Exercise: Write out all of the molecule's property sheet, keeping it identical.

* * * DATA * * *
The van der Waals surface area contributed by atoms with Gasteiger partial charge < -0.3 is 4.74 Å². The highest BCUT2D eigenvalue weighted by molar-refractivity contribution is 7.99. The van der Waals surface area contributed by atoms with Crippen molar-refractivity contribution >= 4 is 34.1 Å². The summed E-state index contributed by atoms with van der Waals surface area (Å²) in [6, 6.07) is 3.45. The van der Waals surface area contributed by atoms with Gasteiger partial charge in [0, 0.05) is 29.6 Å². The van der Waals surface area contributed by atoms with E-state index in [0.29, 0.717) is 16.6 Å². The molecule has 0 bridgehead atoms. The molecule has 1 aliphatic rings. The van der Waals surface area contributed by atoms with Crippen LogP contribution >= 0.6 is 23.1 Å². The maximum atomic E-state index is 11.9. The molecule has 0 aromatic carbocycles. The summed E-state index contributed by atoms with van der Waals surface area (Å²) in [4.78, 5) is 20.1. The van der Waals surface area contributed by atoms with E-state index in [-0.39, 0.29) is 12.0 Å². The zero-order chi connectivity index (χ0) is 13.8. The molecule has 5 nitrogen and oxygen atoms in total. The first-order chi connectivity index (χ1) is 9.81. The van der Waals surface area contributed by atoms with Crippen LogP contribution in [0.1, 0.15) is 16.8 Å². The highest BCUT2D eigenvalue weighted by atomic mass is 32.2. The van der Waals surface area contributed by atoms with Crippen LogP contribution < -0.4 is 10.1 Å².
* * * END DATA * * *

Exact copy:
The van der Waals surface area contributed by atoms with Gasteiger partial charge < -0.3 is 4.74 Å². The highest BCUT2D eigenvalue weighted by molar-refractivity contribution is 7.99. The van der Waals surface area contributed by atoms with Crippen molar-refractivity contribution >= 4 is 34.1 Å². The summed E-state index contributed by atoms with van der Waals surface area (Å²) in [6, 6.07) is 3.45. The van der Waals surface area contributed by atoms with Gasteiger partial charge in [0, 0.05) is 29.6 Å². The van der Waals surface area contributed by atoms with E-state index in [0.29, 0.717) is 16.6 Å². The molecule has 0 bridgehead atoms. The molecule has 1 aliphatic rings. The van der Waals surface area contributed by atoms with Crippen LogP contribution >= 0.6 is 23.1 Å². The maximum atomic E-state index is 11.9. The molecule has 0 aromatic carbocycles. The summed E-state index contributed by atoms with van der Waals surface area (Å²) in [4.78, 5) is 20.1. The van der Waals surface area contributed by atoms with E-state index in [-0.39, 0.29) is 12.0 Å². The zero-order chi connectivity index (χ0) is 13.8. The molecule has 5 nitrogen and oxygen atoms in total. The first-order chi connectivity index (χ1) is 9.81. The van der Waals surface area contributed by atoms with Crippen LogP contribution in [0.1, 0.15) is 16.8 Å². The highest BCUT2D eigenvalue weighted by atomic mass is 32.2. The van der Waals surface area contributed by atoms with Crippen LogP contribution < -0.4 is 10.1 Å².